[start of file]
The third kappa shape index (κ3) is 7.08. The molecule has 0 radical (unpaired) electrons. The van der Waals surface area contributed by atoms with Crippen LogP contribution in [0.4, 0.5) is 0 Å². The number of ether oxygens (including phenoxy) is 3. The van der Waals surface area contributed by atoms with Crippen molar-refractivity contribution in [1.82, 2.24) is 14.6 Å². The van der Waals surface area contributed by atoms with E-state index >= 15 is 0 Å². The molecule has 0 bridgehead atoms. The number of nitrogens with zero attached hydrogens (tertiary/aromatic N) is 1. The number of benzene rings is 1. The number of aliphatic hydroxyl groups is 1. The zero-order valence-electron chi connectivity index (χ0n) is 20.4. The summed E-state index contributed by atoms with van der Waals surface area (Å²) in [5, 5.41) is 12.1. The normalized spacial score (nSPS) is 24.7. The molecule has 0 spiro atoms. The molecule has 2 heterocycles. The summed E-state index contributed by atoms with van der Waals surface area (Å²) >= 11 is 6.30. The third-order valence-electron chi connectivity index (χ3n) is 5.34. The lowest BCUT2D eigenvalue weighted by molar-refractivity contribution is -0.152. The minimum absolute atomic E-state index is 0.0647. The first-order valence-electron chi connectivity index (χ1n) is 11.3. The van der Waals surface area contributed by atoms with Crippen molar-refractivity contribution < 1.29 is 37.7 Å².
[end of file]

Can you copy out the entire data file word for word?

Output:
The third kappa shape index (κ3) is 7.08. The molecule has 0 radical (unpaired) electrons. The van der Waals surface area contributed by atoms with Crippen LogP contribution in [0.4, 0.5) is 0 Å². The number of ether oxygens (including phenoxy) is 3. The van der Waals surface area contributed by atoms with Crippen molar-refractivity contribution in [1.82, 2.24) is 14.6 Å². The van der Waals surface area contributed by atoms with E-state index >= 15 is 0 Å². The molecule has 0 bridgehead atoms. The number of nitrogens with zero attached hydrogens (tertiary/aromatic N) is 1. The number of benzene rings is 1. The number of aliphatic hydroxyl groups is 1. The zero-order valence-electron chi connectivity index (χ0n) is 20.4. The summed E-state index contributed by atoms with van der Waals surface area (Å²) in [5, 5.41) is 12.1. The normalized spacial score (nSPS) is 24.7. The molecule has 0 spiro atoms. The molecule has 2 heterocycles. The summed E-state index contributed by atoms with van der Waals surface area (Å²) >= 11 is 6.30. The third-order valence-electron chi connectivity index (χ3n) is 5.34. The lowest BCUT2D eigenvalue weighted by molar-refractivity contribution is -0.152. The minimum absolute atomic E-state index is 0.0647. The first-order valence-electron chi connectivity index (χ1n) is 11.3. The van der Waals surface area contributed by atoms with Crippen molar-refractivity contribution < 1.29 is 37.7 Å².